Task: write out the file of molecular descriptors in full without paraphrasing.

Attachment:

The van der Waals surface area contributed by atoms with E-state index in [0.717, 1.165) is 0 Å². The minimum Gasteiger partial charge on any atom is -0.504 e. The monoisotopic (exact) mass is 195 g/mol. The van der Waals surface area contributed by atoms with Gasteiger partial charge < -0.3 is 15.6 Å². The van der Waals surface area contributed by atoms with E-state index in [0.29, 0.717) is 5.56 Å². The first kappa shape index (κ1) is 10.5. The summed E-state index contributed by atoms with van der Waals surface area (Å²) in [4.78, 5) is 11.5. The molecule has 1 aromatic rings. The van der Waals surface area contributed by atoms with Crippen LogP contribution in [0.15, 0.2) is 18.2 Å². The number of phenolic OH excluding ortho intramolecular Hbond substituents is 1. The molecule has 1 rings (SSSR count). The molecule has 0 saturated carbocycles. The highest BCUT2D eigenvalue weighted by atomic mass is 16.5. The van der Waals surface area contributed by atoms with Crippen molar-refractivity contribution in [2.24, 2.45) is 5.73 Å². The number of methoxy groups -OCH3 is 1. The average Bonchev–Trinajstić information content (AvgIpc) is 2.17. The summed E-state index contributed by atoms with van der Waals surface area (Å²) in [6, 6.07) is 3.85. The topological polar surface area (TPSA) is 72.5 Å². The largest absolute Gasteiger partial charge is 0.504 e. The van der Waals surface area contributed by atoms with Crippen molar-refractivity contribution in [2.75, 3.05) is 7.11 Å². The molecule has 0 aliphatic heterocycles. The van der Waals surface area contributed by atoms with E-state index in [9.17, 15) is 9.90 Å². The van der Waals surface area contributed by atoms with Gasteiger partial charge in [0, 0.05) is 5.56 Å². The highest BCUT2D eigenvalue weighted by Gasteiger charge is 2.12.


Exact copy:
The van der Waals surface area contributed by atoms with E-state index in [0.717, 1.165) is 0 Å². The minimum Gasteiger partial charge on any atom is -0.504 e. The monoisotopic (exact) mass is 195 g/mol. The van der Waals surface area contributed by atoms with Gasteiger partial charge < -0.3 is 15.6 Å². The van der Waals surface area contributed by atoms with E-state index in [0.29, 0.717) is 5.56 Å². The first kappa shape index (κ1) is 10.5. The summed E-state index contributed by atoms with van der Waals surface area (Å²) in [4.78, 5) is 11.5. The molecule has 1 aromatic rings. The van der Waals surface area contributed by atoms with Crippen LogP contribution in [0.15, 0.2) is 18.2 Å². The number of phenolic OH excluding ortho intramolecular Hbond substituents is 1. The molecule has 1 rings (SSSR count). The molecule has 0 saturated carbocycles. The highest BCUT2D eigenvalue weighted by atomic mass is 16.5. The van der Waals surface area contributed by atoms with Crippen molar-refractivity contribution in [2.24, 2.45) is 5.73 Å². The number of methoxy groups -OCH3 is 1. The average Bonchev–Trinajstić information content (AvgIpc) is 2.17. The summed E-state index contributed by atoms with van der Waals surface area (Å²) in [6, 6.07) is 3.85. The topological polar surface area (TPSA) is 72.5 Å². The largest absolute Gasteiger partial charge is 0.504 e. The van der Waals surface area contributed by atoms with Crippen molar-refractivity contribution in [2.75, 3.05) is 7.11 Å². The molecule has 0 aliphatic heterocycles. The van der Waals surface area contributed by atoms with E-state index in [9.17, 15) is 9.90 Å². The van der Waals surface area contributed by atoms with Gasteiger partial charge in [0, 0.05) is 5.56 Å². The highest BCUT2D eigenvalue weighted by Gasteiger charge is 2.12.